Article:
Foundry Cast. A metal casting obviously made by a foundry, in contrast to a piece made by some other process by a different manufacturer. In numismatic and medallic work some patterns and plaques have been foundry casts (in preference, say, to galvano patterns and plaques).Foundries can cast bas-relief forms – medallions, plaques of any size – as well as objects in-the-round or machine parts or other foundry work. They can cast single-sided or double-sided, one sided or two. They can cast with two-sided molds or open mold. They can even cast with undercuts, using rubber or flexible molds. For medallic work, however, most foundry casts are uniface reliefs larger than six inches.Foundrymen work with molds to form the piece. Unlike electroforming or diecasting, they can use metal of any alloy (most medallic work is cast in bronze or iron however), but the work is skilled and the opportunities for faulty casting are numerous.The use of foundry casts as a pattern for the model, or matrix to be used in a die-engraving pantograph are just as useful as galvano casts (though not as sharp in detail specifically). A die cut from a foundry cast would appear smoother than one from a galvano (which can have sharp edges of relief, lettering and more angular corners where relief joins the background).While made at foundries, such casts are in contrast to those that are struck, die-cast, or cast by the artist. Foundry casts do not have the sharp detail as do electroformed casts, often have bosses on their surface (near relief) where trapped gas or dirt was in the mold, and also do not have to be backed up or strengthened as do galvanos. Another criteria is the back of the piece which may have lettering, numbers (as the mold number) or the foundry seal.In cataloging numismatic items foundry casts must be identified as such.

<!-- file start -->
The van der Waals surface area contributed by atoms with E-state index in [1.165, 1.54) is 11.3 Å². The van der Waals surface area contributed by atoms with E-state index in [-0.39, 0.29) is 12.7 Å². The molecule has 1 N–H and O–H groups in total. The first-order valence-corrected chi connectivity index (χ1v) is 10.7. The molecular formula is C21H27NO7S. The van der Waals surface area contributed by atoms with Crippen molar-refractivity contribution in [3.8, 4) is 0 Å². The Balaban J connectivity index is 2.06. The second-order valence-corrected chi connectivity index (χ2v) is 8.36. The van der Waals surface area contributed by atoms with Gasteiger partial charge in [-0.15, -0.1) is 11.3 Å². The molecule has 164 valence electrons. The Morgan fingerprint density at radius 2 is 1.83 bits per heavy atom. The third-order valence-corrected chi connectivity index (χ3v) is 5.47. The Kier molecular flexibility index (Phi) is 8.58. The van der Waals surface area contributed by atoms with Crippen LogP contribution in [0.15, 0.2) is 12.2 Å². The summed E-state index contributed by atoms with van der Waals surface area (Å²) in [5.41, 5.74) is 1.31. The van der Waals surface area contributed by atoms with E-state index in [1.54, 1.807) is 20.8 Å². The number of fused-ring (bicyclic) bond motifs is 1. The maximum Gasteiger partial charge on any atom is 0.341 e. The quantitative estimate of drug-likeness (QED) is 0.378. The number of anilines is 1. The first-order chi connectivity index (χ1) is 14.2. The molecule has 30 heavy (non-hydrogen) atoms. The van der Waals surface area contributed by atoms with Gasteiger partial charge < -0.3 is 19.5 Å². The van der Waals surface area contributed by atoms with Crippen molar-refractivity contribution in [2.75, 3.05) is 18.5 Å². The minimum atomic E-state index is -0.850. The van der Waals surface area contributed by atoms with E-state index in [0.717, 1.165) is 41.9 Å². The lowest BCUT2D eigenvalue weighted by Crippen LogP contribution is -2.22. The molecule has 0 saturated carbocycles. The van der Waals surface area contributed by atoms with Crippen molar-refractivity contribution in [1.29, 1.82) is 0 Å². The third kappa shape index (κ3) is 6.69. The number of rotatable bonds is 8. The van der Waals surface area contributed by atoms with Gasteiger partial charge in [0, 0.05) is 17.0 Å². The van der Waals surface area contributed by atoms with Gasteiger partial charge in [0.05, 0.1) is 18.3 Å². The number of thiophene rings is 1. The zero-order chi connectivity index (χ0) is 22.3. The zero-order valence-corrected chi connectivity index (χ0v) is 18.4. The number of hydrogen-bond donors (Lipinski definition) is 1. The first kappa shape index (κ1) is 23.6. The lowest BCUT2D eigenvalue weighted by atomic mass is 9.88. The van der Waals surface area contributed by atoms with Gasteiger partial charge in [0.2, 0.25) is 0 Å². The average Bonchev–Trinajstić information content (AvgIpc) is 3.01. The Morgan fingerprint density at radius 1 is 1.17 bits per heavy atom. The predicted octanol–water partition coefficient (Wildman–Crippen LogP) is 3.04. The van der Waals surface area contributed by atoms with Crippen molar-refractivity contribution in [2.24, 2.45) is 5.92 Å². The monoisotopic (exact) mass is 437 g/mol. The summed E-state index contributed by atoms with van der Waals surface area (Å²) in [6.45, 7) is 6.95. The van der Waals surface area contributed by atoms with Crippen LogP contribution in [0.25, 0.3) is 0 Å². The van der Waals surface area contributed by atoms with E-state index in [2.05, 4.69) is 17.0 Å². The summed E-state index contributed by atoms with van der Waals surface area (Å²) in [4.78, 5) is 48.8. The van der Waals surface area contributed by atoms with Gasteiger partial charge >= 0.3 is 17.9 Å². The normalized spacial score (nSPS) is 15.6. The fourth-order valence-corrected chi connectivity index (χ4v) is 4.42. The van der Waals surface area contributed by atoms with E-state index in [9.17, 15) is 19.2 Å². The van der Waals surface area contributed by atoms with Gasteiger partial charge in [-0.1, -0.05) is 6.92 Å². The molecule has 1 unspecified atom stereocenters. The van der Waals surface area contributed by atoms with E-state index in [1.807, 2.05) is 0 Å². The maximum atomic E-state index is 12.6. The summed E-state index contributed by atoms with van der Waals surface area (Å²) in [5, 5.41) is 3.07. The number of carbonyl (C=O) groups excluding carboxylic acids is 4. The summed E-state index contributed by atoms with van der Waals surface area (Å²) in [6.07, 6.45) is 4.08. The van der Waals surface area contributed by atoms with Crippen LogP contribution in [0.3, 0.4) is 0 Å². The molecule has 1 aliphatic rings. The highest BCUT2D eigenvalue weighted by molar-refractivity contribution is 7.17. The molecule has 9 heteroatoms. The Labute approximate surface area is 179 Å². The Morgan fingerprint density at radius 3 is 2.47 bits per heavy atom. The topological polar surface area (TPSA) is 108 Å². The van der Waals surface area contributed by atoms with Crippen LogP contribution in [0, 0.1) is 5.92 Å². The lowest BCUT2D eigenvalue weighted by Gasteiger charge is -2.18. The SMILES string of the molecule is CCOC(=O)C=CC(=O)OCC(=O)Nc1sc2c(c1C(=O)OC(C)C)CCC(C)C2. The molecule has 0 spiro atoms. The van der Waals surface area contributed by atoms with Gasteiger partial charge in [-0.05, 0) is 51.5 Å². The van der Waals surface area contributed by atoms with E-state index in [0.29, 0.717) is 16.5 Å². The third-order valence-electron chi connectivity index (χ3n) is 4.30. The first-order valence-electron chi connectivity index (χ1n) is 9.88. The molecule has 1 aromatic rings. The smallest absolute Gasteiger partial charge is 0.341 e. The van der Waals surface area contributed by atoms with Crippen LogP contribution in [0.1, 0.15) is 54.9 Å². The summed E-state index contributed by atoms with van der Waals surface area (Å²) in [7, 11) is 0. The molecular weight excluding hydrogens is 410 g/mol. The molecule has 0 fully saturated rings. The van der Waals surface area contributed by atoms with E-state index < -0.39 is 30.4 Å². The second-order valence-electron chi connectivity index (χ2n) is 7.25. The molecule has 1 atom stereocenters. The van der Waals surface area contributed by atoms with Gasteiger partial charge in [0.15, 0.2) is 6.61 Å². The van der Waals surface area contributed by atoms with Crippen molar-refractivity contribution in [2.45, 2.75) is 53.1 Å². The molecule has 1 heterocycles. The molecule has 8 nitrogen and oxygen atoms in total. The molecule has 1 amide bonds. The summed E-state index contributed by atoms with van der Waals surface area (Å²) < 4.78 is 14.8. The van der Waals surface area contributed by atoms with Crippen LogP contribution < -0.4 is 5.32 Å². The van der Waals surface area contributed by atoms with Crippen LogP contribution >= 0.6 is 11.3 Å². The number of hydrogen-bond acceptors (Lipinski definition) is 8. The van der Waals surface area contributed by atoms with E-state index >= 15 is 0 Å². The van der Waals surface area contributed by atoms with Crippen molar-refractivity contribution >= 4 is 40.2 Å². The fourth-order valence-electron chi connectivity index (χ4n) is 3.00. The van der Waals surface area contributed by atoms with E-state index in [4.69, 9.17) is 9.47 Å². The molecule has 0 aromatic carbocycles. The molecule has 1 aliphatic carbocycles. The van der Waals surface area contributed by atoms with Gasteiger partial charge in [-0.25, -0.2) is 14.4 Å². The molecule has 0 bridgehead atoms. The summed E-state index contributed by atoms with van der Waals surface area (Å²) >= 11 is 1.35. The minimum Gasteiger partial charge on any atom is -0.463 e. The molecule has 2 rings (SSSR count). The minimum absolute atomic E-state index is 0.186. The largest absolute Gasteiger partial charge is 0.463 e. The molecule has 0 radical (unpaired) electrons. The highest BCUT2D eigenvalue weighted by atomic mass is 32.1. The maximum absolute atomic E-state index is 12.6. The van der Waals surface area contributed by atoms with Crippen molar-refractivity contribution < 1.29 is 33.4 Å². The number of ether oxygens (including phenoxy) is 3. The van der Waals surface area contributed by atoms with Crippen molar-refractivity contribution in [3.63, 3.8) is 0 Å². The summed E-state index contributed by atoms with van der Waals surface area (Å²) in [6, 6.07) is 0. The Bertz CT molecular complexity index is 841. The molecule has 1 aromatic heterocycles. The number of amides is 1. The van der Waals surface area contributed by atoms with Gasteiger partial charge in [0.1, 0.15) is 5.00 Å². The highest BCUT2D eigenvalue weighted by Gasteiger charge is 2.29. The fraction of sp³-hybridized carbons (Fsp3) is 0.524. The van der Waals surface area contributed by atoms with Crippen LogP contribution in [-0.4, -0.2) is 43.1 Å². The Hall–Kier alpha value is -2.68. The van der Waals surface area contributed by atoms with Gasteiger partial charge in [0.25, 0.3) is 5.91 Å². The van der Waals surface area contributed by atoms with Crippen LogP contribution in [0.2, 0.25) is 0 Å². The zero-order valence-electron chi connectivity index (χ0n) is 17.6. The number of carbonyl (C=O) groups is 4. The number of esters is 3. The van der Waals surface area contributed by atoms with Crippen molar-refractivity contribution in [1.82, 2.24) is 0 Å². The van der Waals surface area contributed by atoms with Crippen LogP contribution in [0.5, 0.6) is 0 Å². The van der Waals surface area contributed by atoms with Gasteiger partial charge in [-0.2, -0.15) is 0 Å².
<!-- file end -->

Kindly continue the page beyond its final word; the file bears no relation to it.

excerpted with permission from
For Artists, Makers, Collectors and Curators
COMPILED AND WRITTEN BY D. WAYNE JOHNSON
Roger W. Burdette, Editor